Makino appealed the trial court’s determination that she was personally liable, attacking the language of the general partnership agreement. The Court of Appeals affirmed the trial court’s decision that Makino was liable, but the Michigan Supreme Court, vacated that portion and essentially told the Court of Appeals to reconsider it.  The Court of Appeals reconsidered, reviewing the text of Makino’s partnership agreement and found, once again, Makino was liable under the language of the agreement (The pertinent language stated that Makino as general partner “hereby guarantees lien free Completion of Construction of the Apartment Housing on or before May 1, 2003”) . Id. at page 3.
October 9 , 2012 Case of the Ambiguously Signed Promissory Note.
Another example is illustrated in the 2012 unpublished Michigan Court of Appeals case of Marcuz v. Steven Premiere Properties & Dev., L.L.C., 305733, 2012 WL 4801060 (Mich. Ct. App. Oct. 9, 2012)
The promissory note was signed by Branoff twice: once as a “member” of Premiere Properties, and once “individually.” The note was also signed by defendants Mario and Antonio Giannandrea “individually.”
Premiere Properties defaulted on the promissory note so Marcuz sued the company and individuals on September 3, 2009.
In court, Branoff admitted that he signed the promissory note twice, but he claimed his second signature was not intended as a personal guarantee.  But his signature and the two other individuals were simply “because “we were showing…who were going to be the finalized members of the company.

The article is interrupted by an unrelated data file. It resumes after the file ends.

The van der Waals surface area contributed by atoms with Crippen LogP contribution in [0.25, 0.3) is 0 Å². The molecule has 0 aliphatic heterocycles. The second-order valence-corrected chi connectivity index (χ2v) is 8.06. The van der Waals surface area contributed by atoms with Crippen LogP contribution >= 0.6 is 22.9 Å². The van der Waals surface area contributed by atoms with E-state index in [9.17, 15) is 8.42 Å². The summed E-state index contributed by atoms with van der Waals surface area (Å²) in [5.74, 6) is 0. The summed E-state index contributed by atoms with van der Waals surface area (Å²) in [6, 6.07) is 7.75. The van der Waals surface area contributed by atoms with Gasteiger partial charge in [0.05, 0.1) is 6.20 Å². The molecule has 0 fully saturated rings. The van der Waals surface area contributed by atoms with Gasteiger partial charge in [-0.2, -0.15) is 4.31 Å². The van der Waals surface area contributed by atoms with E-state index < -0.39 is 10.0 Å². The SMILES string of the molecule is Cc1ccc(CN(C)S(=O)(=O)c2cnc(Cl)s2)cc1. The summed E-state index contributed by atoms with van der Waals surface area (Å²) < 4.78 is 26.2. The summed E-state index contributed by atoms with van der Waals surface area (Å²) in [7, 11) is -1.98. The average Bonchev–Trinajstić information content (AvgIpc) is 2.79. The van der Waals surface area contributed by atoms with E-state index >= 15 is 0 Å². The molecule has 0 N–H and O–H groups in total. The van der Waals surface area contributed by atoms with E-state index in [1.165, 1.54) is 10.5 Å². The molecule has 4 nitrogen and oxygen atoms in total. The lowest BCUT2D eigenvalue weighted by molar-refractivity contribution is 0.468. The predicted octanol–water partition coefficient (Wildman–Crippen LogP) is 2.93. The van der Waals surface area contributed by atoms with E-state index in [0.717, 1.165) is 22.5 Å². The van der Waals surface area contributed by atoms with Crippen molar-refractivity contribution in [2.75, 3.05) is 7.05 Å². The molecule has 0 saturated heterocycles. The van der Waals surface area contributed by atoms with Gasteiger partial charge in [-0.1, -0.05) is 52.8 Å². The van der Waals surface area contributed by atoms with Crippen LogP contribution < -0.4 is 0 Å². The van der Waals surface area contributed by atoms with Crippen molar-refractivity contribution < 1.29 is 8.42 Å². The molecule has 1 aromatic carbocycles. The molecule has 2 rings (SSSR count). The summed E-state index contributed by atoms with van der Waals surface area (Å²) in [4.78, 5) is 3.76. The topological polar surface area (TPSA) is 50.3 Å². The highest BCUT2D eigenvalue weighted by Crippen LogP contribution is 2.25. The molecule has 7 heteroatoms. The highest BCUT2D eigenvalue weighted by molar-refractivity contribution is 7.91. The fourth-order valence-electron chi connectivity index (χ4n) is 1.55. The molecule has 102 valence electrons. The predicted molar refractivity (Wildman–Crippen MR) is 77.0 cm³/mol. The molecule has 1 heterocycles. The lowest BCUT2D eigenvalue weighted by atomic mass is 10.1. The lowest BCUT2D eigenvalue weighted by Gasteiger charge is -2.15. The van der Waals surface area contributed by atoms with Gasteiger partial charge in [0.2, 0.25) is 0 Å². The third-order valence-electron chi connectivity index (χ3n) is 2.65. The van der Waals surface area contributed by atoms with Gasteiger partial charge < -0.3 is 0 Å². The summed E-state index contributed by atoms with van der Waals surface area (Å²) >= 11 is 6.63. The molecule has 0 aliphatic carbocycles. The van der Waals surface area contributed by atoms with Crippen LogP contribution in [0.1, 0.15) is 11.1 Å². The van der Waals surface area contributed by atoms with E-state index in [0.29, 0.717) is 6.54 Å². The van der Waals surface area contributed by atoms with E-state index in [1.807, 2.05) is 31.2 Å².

Thus, an ambiguity exists.
Regardless, the trial court and the Court of Appeals disagreed with Branoff.
The Court held that “[w]hen Branoff signed the promissory note first as a “member” of Premiere and second “individually,” he manifested his intent to personally guarantee the note. Simply put, it would have been redundant for Branoff to sign the promissory note a second time if he did not intend that his second signature have some legal effect different from his first signature.”
LESSON from these two cases:Don’t Draft Legal Documents In a Manner That Creates Ambiguities.
Although the Lender in both instances did in fact win the day, the problem remained – they won after litigating a case that went to appeal, (and in Makino’s case, up to the Supreme court and back down to the Court of Appeals) which undoubtedly cost significant legal fees. The  drafter of the promissory note and the partnership agreement – much of the trouble could have likely been avoided if the partnership agreement and promissory note were more clearly drafted.

Questions? Comments?

e-mail: Jeshua@dwlawpc.com

http://www.dwlawpc.com

Twitter: @JeshuaTLauka

OCC’s Remarks on Fintech Charter and a “Conversation about Financial Innovation and Fintech”

Today, Keith A. Noreika, Acting Comptroller of the Currency gave remarks encompassing the topic of Responsible Financial Innovation and Fintech Companies.

2015-11-14 13.57.51You can read Mr. Noreika’s remarks here.